Canadian Forest Service Publications
Mapping wildfire and clearcut harvest disturbances in boreal forests with Landsat time series data. 2011. Schroeder, T.A.; Wulder, M.A.; Healey, S.P.; Moisen, G.G. Remote Sensing of Environment 115(6): 1421-1433
Available from: Pacific Forestry Centre
Catalog ID: 32283
CFS Availability: PDF (download)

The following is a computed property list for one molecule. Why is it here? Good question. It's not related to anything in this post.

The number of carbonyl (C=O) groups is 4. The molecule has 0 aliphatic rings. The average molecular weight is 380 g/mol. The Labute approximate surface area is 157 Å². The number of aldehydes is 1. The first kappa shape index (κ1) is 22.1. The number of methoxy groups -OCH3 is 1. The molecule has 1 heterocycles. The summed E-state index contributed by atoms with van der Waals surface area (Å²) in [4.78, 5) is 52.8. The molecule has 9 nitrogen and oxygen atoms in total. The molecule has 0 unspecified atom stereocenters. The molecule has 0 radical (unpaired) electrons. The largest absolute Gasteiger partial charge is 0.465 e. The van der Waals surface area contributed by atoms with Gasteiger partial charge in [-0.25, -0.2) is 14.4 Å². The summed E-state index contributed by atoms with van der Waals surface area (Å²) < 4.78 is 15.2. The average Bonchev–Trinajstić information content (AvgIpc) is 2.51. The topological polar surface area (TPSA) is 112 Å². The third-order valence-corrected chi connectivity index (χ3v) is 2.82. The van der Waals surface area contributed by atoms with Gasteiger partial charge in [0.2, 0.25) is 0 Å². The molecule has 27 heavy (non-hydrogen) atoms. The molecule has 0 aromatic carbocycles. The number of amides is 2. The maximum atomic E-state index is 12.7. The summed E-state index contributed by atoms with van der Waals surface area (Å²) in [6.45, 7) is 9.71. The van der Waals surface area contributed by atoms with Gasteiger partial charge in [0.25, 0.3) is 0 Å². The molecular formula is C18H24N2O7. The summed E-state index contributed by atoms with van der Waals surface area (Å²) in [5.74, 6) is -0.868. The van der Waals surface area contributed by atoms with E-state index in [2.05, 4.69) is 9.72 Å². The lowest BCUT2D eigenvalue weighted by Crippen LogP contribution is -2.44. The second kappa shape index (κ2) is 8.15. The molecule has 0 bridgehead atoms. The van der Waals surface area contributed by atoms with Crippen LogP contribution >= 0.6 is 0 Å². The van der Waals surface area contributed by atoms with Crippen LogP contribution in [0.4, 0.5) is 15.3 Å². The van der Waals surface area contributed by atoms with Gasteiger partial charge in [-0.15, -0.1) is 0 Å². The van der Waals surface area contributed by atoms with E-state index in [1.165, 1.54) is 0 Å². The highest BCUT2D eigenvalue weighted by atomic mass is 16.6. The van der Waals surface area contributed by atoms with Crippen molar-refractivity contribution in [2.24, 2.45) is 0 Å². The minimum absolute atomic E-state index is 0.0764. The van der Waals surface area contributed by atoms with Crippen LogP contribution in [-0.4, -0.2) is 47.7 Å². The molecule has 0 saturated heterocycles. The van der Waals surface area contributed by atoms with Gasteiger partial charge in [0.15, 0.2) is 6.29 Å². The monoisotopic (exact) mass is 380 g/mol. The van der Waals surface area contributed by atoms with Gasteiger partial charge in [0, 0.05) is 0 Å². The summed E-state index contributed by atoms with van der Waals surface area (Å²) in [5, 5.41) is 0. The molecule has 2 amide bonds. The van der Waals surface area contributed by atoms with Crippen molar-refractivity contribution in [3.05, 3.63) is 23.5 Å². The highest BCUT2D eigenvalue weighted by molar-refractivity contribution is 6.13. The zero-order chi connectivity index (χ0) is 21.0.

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Information regarding the extent, timing and magnitude of forest disturbance are key inputs required for accurate estimation of the terrestrial carbon balance. Equally important for studying carbon dynamics is the ability to distinguish the cause or type of forest disturbance occurring on the landscape. Wildfire and timber harvesting are common disturbances occurring in boreal forests, with each having differing carbon consequences (i.e., biomass removed, recovery rates). Development of methods to not only map, but distinguish these types of disturbance with satellite data will depend upon an improved understanding of their distinctive spectral properties. In this study, we mapped wildfires and clearcut harvests occurring in a Landsat time series (LTS) acquired in the boreal plains of Saskatchewan, Canada. This highly accurate reference map (kappa = 0.91) depicting the year and cause of historical disturbances was used to determine the spectral and temporal properties needed to accurately classify fire and clearcut disturbances. The results showed that spectral data from the short-wave infrared (SWIR; e.g., Landsat band 5) portion of the electromagnetic spectrum was most effective at separating fires and clearcut harvests possibly due to differences in structure, shadowing, and amounts of exposed soil left behind by the two disturbance types. Although SWIR data acquired 1 year after disturbance enabled the most accurate discrimination of fires and clearcut harvests, good separation (e.g., kappa ≥ 0.80) could still be achieved with Landsat band 5 and other SWIR-based indices 3 to 4 years after disturbance. Conversely, minimal disturbance responses in near infrared-based indices associated with green leaf area (e.g., NDVI) led to unreliably low classification accuracies regardless of time since disturbance. In addition to exploring the spectral and temporal manifestation of forest disturbance types, we also demonstrate how Landsat change maps which attribute cause of disturbance can be used to help elucidate the social, ecological and carbon consequences associated with wildfire and clearcut harvesting in Canadian boreal forests.
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